Monday, September 21, 2009

The rhetoric of neutrality

The UC budget cuts have sparked a number of contentious arguments. Like Robert Boyle with his air-pump, people in official university positions have made an effort to reduce controversy and produce consensus.

I invite you to read the letter by the (ironically-named) Professor Kutz, chair of the Berkeley division of the UC Academic Senate, regarding Wednesday's faculty walkout. What rhetorical gestures does he use to signal neutrality? In what ways are they similar to or different from Boyle's rhetorical gestures?

(This is not an assignment -- just a practical application of our discussion of Leviathan and the Air-Pump.)

Dear colleagues:

As you may know, a group originating at UC Davis has called for a systemwide walkout from classes on Thursday, September 24th (the first day of the term for the eight quarter-system campuses). The organizers mean the walkout to express disapproval of UCOP policies regarding furloughs, tuition increases, layoffs, and compromises to instructional programs. A website describing the walkout is at http://ucfacultywalkout.com/.

This action will coincide with a strike by UPTE, the union representing UC's research support professional employees and technical employees. It appears that other groups, including staff and students, may walk out and/or picket on that day. There will also be a range of communications and educational activities about the budget crisis and public education on campus. Some faculty may prefer to teach their classes off-campus, so as not to cross a picket line.

The Berkeley Senate Divisional Council shares the deep concern of all faculty, students, and staff about the terrible effects of the budget cuts imposed on the public teaching and research mission of the University. However, after discussion, the Divisional Council also recognizes the diversity of faculty opinion on the merits of a walkout. We therefore neither endorse nor oppose a walkout, regarding participation in it as a matter of individual faculty conscience, and knowing that faculty will meet their obligations to their students. We know that the campus administration sees matters in the same light.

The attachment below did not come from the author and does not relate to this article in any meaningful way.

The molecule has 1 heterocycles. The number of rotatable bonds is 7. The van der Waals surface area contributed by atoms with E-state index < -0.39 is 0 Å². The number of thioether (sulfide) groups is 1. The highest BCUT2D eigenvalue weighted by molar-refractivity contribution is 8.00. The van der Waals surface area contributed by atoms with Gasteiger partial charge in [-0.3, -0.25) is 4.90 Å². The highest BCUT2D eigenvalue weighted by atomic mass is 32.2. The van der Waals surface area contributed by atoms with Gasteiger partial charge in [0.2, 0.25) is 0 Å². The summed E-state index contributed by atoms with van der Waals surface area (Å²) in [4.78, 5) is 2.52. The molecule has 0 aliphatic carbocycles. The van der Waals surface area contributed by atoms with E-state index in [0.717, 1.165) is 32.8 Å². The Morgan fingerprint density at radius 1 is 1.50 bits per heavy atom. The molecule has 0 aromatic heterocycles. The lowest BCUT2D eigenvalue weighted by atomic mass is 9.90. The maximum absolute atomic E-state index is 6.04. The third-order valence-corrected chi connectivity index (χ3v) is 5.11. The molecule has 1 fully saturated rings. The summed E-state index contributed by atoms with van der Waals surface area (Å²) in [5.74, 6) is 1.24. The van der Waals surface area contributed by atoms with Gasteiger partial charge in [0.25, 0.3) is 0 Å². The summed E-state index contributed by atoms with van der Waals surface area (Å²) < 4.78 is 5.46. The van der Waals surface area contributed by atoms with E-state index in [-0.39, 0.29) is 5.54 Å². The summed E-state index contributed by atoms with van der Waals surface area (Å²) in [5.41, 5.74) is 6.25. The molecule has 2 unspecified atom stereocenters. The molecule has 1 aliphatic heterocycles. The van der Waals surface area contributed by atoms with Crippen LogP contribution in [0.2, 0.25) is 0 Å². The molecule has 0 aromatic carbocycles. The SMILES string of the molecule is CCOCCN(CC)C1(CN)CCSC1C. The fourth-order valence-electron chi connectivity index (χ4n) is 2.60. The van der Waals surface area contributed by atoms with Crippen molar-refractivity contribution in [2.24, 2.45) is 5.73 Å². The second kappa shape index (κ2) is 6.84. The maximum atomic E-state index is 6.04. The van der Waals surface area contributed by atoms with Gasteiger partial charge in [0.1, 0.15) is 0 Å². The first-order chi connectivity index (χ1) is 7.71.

Relatedly, you have probably received a direct email from the AAUP characterizing UCOP's rejection of the systemwide Senate's unanimous position in favor of teaching-day furlough days as an unacceptable deterioration of a "strong faculty voice in governance." Systemwide Senate Chair Harry Powell and Vice Chair Dan Simmons have issued a rebuttal letter, making the case that while the Senate regards UCOP's decision as profoundly mistaken, the faculty voice in governance remains strong. They have asked that their letter also be distributed to the faculty. It may be accessed here: http://academic-senate.berkeley.edu/budget/Powell_Simmons_AAUP_response.pdf. (I note that I agree with Chair Powell and Vice Chair Simmons.) The AAUP letter may be accessed at: http://academic-senate.berkeley.edu/budget/Open_Letter_to_UC_Faculty_From_AAUP.pdf.

As always, I welcome your thoughts and comments, either via email, at aschair@berkeley.edu, or on my Senate blog, at: http://ucbbudgetcuts.typepad.com/.

Yours in shared governance,

Christopher Kutz
Chair, Berkeley Division of the Academic Senate
Professor of Law

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